September 4, 2017 |

Challenging a will alleging undue influence.

In Australia it is extremely difficult to successfully challenge a will based on the grounds of undue influence: So difficult here that there have only been about three successful cases in the last 100 years. And each of those cases    has been in conjunction with a finding by the judges of the will makers lack  of testamentary capacity. 

In Australia you must prove the will maker was actually coerced into making the will against his or her wishes. Proving harassment and/or other inappropriate conduct against the will maker will do you no good. 


However if you lived in California USA for example you would have a much fairer chance of success in circumstances where a will maker has clearly been taken advantage of, but; not in Australia.

The following portion of Californian legislation, is in my opinion, good legislation and it’s a pity it does not exist in Australia. So when you read it be aware that virtually all of it does not apply in Australia.  So, if your case is like any of the examples hereunder, common sense would tell you that you would have a good case. Yes you would in California but not here in any Australian States.


So, when reading the information hereunder please read it as confirmation that if the evidence fits your case here in Australia for challenging a will you will not have a successful claim.   

Here is the California law;

  “ (a) “Undue influence” means excessive persuasion that causes another person to act or refrain from acting by overcoming that person’s free will and results in inequity. In determining whether a result was produced by undue influence, all of the following shall be considered:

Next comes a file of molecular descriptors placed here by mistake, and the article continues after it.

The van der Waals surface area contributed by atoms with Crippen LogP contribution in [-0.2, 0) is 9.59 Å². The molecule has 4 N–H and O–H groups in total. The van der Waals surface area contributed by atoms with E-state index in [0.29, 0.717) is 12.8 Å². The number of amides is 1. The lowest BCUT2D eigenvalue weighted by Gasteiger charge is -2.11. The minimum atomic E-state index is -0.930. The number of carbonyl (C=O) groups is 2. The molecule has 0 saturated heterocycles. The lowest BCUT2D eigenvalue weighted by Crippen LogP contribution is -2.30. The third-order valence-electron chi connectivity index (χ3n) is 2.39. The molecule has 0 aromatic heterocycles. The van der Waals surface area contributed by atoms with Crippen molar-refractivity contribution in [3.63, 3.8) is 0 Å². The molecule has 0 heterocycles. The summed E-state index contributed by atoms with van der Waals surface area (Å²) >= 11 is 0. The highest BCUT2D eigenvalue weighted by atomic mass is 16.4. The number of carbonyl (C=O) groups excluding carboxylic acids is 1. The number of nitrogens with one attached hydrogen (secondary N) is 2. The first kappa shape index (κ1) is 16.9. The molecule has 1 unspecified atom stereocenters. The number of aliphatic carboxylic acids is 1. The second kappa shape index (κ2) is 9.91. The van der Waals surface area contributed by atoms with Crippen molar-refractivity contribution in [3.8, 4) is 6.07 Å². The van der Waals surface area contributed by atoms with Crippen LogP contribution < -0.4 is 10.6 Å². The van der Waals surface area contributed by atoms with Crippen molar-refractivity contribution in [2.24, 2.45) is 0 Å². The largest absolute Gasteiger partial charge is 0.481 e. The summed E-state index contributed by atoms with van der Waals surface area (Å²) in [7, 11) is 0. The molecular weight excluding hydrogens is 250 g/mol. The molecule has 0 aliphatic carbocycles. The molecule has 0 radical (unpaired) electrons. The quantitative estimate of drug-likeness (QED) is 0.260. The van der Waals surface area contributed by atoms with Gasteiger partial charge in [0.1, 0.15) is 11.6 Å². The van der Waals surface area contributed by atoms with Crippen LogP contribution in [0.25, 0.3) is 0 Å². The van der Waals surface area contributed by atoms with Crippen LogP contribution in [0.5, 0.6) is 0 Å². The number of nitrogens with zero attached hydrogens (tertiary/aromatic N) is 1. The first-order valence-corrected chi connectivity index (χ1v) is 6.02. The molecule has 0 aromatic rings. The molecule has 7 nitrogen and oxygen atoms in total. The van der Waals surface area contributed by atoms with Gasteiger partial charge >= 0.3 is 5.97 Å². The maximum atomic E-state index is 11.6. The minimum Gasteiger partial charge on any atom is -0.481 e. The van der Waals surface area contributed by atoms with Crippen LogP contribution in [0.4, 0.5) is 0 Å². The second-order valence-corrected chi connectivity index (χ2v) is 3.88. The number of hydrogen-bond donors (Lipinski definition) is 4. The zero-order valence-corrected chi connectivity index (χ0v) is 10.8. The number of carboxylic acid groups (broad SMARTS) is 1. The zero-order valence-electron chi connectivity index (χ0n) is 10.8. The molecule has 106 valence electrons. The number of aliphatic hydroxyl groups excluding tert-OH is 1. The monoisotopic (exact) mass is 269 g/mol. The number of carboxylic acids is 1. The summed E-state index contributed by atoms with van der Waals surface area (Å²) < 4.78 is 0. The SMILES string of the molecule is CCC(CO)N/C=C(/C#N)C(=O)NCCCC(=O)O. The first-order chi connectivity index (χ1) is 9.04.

(1) The vulnerability of the victim. Evidence of vulnerability may include, but is not limited to, incapacity, illness, disability, injury, age, education, impaired cognitive function, emotional distress, isolation, or dependency, and whether the influencer knew or should have known of the alleged victim’s vulnerability.

(2) The influencer’s apparent authority. Evidence of apparent authority may include, but is not limited to, status as a fiduciary, family member, care provider, health care professional, legal professional, spiritual adviser, expert, or other qualification.

(3) The actions or tactics used by the influencer. Evidence of actions or tactics used may include, but is not limited to, all of the following:

(A) Controlling necessaries of life, medication, the victim’s interactions with others, access to information, or sleep.

(B) Use of affection, intimidation, or coercion.

(C) Initiation of changes in personal or property rights, use of haste or secrecy in effecting those changes, effecting changes at inappropriate times and places, and claims of expertise in effecting changes.

(4) The equity of the result. Evidence of the equity of the result may include, but is not limited to, the economic consequences to the victim, any divergence from the victim’s prior intent or course of conduct or dealing, the relationship of the value conveyed to the value of any services or consideration received, or the appropriateness of the change in light of the length and nature of the relationship. 

So all the common sense goes to California but as states from the beginning of this article that common sense does not apply in Australia because we follow the English law and the evidence here is that the will maker would have to literally forced to make a will.

Eric Butler

doyles Law Society of NSW STEP Law Society of New South Wales Queensland Law Society Law Institute Victoria

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